Independant Contractors vs Employees

May 14, 2009 at 5:39 am Leave a comment

Businesses that hire employees are responsible for payroll taxes, employee benefits, and the related administration and compliance tasks arising when wages are paid to employees. Businesses generally do not have these responsibilities for independent contractors—they need only file a Form 1099-MISC for the payments they make to the contractor.

Example: Key Differences Between Employees and Independent Contractors
Hi-Tech Corporation is restructuring its product lines and needs production and design engineers to oversee the process. Hi-Tech is investigating whether to hire these individuals as full-time employees or independent contractors. There is enough work for three more-or-less full-time positions for a period of at least three years. Hi-Tech’s bookkeeper studies the employee versus independent contractor issue. He concludes that, by hiring independent contractors, Hi-Tech:

  1. would not have to withhold federal, state, or local income taxes,
  2. <!–[if !supportLists]–> would not have to withhold and pay matching FICA taxes,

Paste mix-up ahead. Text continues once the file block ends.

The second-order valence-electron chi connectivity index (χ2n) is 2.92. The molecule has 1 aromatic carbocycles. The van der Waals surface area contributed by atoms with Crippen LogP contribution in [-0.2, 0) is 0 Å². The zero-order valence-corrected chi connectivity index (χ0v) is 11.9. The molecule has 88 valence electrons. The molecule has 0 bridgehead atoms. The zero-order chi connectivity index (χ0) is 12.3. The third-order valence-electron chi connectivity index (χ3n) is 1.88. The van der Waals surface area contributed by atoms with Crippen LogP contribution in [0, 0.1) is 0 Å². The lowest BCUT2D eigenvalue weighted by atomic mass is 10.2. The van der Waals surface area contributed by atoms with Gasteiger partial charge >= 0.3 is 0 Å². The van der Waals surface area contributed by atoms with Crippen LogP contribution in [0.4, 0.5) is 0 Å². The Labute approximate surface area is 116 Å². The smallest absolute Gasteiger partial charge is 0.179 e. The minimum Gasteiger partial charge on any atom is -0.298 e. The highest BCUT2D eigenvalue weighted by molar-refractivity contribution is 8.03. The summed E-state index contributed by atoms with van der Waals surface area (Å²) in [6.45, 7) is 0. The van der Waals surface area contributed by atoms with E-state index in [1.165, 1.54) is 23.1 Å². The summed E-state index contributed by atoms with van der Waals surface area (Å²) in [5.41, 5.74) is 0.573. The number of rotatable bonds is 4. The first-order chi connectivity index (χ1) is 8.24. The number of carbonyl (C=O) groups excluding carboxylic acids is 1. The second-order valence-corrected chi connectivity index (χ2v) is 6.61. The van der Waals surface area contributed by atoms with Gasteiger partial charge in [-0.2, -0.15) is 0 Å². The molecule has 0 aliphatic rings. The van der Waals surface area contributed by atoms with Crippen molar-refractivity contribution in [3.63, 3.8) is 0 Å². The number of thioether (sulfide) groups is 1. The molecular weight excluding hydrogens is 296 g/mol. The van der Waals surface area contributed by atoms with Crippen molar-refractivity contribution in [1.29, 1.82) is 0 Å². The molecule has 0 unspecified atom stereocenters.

3. <!–[if !supportLists]–> would not have to pay federal and state unemployment or disability taxes,
  4. <!–[if !supportLists]–> would not have to meet federal and state overtime or minimum wage laws,
  5. <!–[if !supportLists]–> may exclude the workers from retirement plans and fringe benefits, and
  6. <!–[if !supportLists]–> may exclude the workers from workers  compensation coverage.

Hi-Tech’s bookkeeper perceives all of these as significant advantages for hiring independent contractors. He concludes that the company would be significantly ahead dollar-wise to contract out for the services. Accordingly, Hi-Tech will recruit potential applicants as contractors, not employees.

For some businesses, the reduction in human resource paperwork and compliance administration is sufficient motivation to have work performed by independent contractors. If potential payroll tax and employee benefit savings are also factored into the equation, it is easy to see why many businesses prefer to hire independent contractors for specialized tasks and jobs of relatively short duration.